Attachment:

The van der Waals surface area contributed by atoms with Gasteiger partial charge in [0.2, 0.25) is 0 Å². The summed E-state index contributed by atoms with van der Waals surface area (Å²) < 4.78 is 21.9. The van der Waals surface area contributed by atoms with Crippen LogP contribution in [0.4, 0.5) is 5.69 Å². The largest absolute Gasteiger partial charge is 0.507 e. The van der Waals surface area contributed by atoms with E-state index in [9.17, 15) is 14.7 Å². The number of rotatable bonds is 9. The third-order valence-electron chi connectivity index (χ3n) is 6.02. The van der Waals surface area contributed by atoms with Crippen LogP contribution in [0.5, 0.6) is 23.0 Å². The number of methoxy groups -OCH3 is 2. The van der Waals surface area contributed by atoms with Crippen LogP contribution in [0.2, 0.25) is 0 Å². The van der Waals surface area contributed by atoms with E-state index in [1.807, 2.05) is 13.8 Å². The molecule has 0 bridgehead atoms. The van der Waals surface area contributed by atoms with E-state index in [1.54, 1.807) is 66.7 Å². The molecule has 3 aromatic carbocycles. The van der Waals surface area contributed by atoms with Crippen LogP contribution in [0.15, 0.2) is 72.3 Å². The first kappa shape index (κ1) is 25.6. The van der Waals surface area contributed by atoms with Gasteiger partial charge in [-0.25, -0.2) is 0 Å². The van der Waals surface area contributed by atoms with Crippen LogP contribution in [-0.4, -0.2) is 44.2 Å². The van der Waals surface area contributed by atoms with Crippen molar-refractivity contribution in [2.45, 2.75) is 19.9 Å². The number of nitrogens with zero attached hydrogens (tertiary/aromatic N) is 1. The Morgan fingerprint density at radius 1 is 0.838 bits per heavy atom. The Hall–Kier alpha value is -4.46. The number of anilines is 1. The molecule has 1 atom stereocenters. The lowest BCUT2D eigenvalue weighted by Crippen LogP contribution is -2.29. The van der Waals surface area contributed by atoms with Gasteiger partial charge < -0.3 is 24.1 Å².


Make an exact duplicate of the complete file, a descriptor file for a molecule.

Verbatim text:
The van der Waals surface area contributed by atoms with Gasteiger partial charge in [0.2, 0.25) is 0 Å². The summed E-state index contributed by atoms with van der Waals surface area (Å²) < 4.78 is 21.9. The van der Waals surface area contributed by atoms with Crippen LogP contribution in [0.4, 0.5) is 5.69 Å². The largest absolute Gasteiger partial charge is 0.507 e. The van der Waals surface area contributed by atoms with E-state index in [9.17, 15) is 14.7 Å². The number of rotatable bonds is 9. The third-order valence-electron chi connectivity index (χ3n) is 6.02. The van der Waals surface area contributed by atoms with Crippen LogP contribution in [0.5, 0.6) is 23.0 Å². The number of methoxy groups -OCH3 is 2. The van der Waals surface area contributed by atoms with Crippen LogP contribution in [0.2, 0.25) is 0 Å². The van der Waals surface area contributed by atoms with E-state index in [1.807, 2.05) is 13.8 Å². The molecule has 0 bridgehead atoms. The van der Waals surface area contributed by atoms with E-state index in [1.54, 1.807) is 66.7 Å². The molecule has 3 aromatic carbocycles. The van der Waals surface area contributed by atoms with Crippen LogP contribution in [0.15, 0.2) is 72.3 Å². The first kappa shape index (κ1) is 25.6. The van der Waals surface area contributed by atoms with Gasteiger partial charge in [-0.25, -0.2) is 0 Å². The van der Waals surface area contributed by atoms with Crippen LogP contribution in [-0.4, -0.2) is 44.2 Å². The van der Waals surface area contributed by atoms with Crippen molar-refractivity contribution in [2.45, 2.75) is 19.9 Å². The number of nitrogens with zero attached hydrogens (tertiary/aromatic N) is 1. The Morgan fingerprint density at radius 1 is 0.838 bits per heavy atom. The Hall–Kier alpha value is -4.46. The number of anilines is 1. The molecule has 1 atom stereocenters. The lowest BCUT2D eigenvalue weighted by Crippen LogP contribution is -2.29. The van der Waals surface area contributed by atoms with Gasteiger partial charge < -0.3 is 24.1 Å².